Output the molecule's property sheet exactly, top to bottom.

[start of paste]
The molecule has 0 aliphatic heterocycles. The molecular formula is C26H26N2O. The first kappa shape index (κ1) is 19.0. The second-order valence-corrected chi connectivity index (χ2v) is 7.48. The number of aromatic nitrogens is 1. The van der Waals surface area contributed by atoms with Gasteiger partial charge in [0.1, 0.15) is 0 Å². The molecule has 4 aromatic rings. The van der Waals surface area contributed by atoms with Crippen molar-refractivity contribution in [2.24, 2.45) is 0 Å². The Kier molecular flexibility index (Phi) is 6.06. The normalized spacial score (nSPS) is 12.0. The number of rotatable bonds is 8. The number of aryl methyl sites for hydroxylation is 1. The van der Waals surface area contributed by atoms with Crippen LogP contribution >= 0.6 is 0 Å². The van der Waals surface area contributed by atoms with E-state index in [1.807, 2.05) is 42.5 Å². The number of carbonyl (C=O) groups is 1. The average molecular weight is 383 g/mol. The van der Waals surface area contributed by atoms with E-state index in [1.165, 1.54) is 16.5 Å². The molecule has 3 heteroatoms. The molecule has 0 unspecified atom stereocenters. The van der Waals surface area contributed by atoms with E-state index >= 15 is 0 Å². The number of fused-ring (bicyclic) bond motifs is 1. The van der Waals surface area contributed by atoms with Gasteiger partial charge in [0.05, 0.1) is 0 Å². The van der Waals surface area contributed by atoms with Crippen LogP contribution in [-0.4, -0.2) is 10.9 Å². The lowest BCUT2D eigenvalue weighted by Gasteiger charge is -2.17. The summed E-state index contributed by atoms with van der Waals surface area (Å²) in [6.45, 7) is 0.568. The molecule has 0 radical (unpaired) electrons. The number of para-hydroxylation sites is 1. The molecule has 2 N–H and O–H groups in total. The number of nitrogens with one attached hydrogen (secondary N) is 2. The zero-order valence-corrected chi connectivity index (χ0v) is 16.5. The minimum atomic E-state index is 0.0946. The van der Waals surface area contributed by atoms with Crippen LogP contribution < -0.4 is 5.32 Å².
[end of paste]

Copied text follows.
The molecule has 0 aliphatic heterocycles. The molecular formula is C26H26N2O. The first kappa shape index (κ1) is 19.0. The second-order valence-corrected chi connectivity index (χ2v) is 7.48. The number of aromatic nitrogens is 1. The van der Waals surface area contributed by atoms with Gasteiger partial charge in [0.1, 0.15) is 0 Å². The molecule has 4 aromatic rings. The van der Waals surface area contributed by atoms with Crippen molar-refractivity contribution in [2.24, 2.45) is 0 Å². The Kier molecular flexibility index (Phi) is 6.06. The normalized spacial score (nSPS) is 12.0. The number of rotatable bonds is 8. The number of aryl methyl sites for hydroxylation is 1. The van der Waals surface area contributed by atoms with Crippen LogP contribution >= 0.6 is 0 Å². The van der Waals surface area contributed by atoms with E-state index in [1.807, 2.05) is 42.5 Å². The number of carbonyl (C=O) groups is 1. The average molecular weight is 383 g/mol. The van der Waals surface area contributed by atoms with E-state index in [1.165, 1.54) is 16.5 Å². The molecule has 3 heteroatoms. The molecule has 0 unspecified atom stereocenters. The van der Waals surface area contributed by atoms with E-state index >= 15 is 0 Å². The number of fused-ring (bicyclic) bond motifs is 1. The van der Waals surface area contributed by atoms with Gasteiger partial charge in [0.05, 0.1) is 0 Å². The van der Waals surface area contributed by atoms with Crippen LogP contribution in [-0.4, -0.2) is 10.9 Å². The lowest BCUT2D eigenvalue weighted by Gasteiger charge is -2.17. The summed E-state index contributed by atoms with van der Waals surface area (Å²) in [6.45, 7) is 0.568. The molecule has 0 radical (unpaired) electrons. The number of para-hydroxylation sites is 1. The molecule has 2 N–H and O–H groups in total. The number of nitrogens with one attached hydrogen (secondary N) is 2. The zero-order valence-corrected chi connectivity index (χ0v) is 16.5. The minimum atomic E-state index is 0.0946. The van der Waals surface area contributed by atoms with Crippen LogP contribution < -0.4 is 5.32 Å².